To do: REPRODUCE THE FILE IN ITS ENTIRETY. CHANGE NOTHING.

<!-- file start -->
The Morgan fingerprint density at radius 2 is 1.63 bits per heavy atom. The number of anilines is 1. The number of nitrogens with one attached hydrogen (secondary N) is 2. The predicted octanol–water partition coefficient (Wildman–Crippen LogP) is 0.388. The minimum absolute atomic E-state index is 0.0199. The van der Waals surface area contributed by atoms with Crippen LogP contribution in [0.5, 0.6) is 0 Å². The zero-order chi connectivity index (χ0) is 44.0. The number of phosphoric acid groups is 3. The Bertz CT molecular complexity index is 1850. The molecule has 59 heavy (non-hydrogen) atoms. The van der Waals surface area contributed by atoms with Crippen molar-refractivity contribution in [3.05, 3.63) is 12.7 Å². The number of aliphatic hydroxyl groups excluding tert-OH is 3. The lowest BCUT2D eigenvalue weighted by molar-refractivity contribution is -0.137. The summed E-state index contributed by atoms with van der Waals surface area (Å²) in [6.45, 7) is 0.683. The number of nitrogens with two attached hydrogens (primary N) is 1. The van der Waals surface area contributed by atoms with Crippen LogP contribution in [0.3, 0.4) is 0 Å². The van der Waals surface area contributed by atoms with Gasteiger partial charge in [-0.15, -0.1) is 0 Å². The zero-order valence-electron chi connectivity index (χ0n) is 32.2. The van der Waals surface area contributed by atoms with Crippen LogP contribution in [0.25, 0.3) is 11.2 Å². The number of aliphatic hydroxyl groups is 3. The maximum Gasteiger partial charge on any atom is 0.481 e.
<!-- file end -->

The Morgan fingerprint density at radius 2 is 1.63 bits per heavy atom. The number of anilines is 1. The number of nitrogens with one attached hydrogen (secondary N) is 2. The predicted octanol–water partition coefficient (Wildman–Crippen LogP) is 0.388. The minimum absolute atomic E-state index is 0.0199. The van der Waals surface area contributed by atoms with Crippen LogP contribution in [0.5, 0.6) is 0 Å². The zero-order chi connectivity index (χ0) is 44.0. The number of phosphoric acid groups is 3. The Bertz CT molecular complexity index is 1850. The molecule has 59 heavy (non-hydrogen) atoms. The van der Waals surface area contributed by atoms with Crippen molar-refractivity contribution in [3.05, 3.63) is 12.7 Å². The number of aliphatic hydroxyl groups excluding tert-OH is 3. The lowest BCUT2D eigenvalue weighted by molar-refractivity contribution is -0.137. The summed E-state index contributed by atoms with van der Waals surface area (Å²) in [6.45, 7) is 0.683. The number of nitrogens with two attached hydrogens (primary N) is 1. The van der Waals surface area contributed by atoms with Crippen LogP contribution in [0.3, 0.4) is 0 Å². The van der Waals surface area contributed by atoms with Gasteiger partial charge in [-0.15, -0.1) is 0 Å². The zero-order valence-electron chi connectivity index (χ0n) is 32.2. The van der Waals surface area contributed by atoms with Crippen LogP contribution in [0.25, 0.3) is 11.2 Å². The number of aliphatic hydroxyl groups is 3. The maximum Gasteiger partial charge on any atom is 0.481 e.